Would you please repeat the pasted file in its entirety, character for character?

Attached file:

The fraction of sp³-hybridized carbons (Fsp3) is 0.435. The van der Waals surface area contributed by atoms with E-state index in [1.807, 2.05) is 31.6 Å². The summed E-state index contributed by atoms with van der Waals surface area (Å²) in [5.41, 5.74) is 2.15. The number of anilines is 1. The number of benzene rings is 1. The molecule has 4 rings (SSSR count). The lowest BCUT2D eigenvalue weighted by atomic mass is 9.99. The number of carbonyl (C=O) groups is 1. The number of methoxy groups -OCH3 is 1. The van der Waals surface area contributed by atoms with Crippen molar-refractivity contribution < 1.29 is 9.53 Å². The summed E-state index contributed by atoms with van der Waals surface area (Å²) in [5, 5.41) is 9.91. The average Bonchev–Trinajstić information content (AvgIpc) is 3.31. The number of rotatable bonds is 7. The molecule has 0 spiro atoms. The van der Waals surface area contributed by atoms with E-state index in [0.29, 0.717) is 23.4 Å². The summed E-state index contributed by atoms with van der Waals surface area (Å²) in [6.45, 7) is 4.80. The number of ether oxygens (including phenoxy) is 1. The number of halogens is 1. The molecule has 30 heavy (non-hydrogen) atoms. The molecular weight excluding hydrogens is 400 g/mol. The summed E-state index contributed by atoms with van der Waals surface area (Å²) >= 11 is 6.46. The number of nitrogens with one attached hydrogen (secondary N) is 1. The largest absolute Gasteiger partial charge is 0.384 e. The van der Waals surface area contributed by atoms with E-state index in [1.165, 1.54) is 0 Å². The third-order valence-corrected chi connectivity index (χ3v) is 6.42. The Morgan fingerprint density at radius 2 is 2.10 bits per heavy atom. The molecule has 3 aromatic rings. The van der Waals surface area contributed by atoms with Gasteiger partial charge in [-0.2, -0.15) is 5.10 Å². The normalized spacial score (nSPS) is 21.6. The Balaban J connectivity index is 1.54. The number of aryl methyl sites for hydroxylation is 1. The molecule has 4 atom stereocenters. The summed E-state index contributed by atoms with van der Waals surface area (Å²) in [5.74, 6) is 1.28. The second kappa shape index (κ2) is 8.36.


The fraction of sp³-hybridized carbons (Fsp3) is 0.435. The van der Waals surface area contributed by atoms with E-state index in [1.807, 2.05) is 31.6 Å². The summed E-state index contributed by atoms with van der Waals surface area (Å²) in [5.41, 5.74) is 2.15. The number of anilines is 1. The number of benzene rings is 1. The molecule has 4 rings (SSSR count). The lowest BCUT2D eigenvalue weighted by atomic mass is 9.99. The number of carbonyl (C=O) groups is 1. The number of methoxy groups -OCH3 is 1. The van der Waals surface area contributed by atoms with Crippen molar-refractivity contribution < 1.29 is 9.53 Å². The summed E-state index contributed by atoms with van der Waals surface area (Å²) in [5, 5.41) is 9.91. The average Bonchev–Trinajstić information content (AvgIpc) is 3.31. The number of rotatable bonds is 7. The molecule has 0 spiro atoms. The van der Waals surface area contributed by atoms with E-state index in [0.29, 0.717) is 23.4 Å². The summed E-state index contributed by atoms with van der Waals surface area (Å²) in [6.45, 7) is 4.80. The number of ether oxygens (including phenoxy) is 1. The number of halogens is 1. The molecule has 30 heavy (non-hydrogen) atoms. The molecular weight excluding hydrogens is 400 g/mol. The summed E-state index contributed by atoms with van der Waals surface area (Å²) >= 11 is 6.46. The number of nitrogens with one attached hydrogen (secondary N) is 1. The largest absolute Gasteiger partial charge is 0.384 e. The van der Waals surface area contributed by atoms with E-state index in [1.165, 1.54) is 0 Å². The third-order valence-corrected chi connectivity index (χ3v) is 6.42. The Morgan fingerprint density at radius 2 is 2.10 bits per heavy atom. The molecule has 3 aromatic rings. The van der Waals surface area contributed by atoms with Gasteiger partial charge in [-0.2, -0.15) is 5.10 Å². The normalized spacial score (nSPS) is 21.6. The Balaban J connectivity index is 1.54. The number of aryl methyl sites for hydroxylation is 1. The molecule has 4 atom stereocenters. The summed E-state index contributed by atoms with van der Waals surface area (Å²) in [5.74, 6) is 1.28. The second kappa shape index (κ2) is 8.36.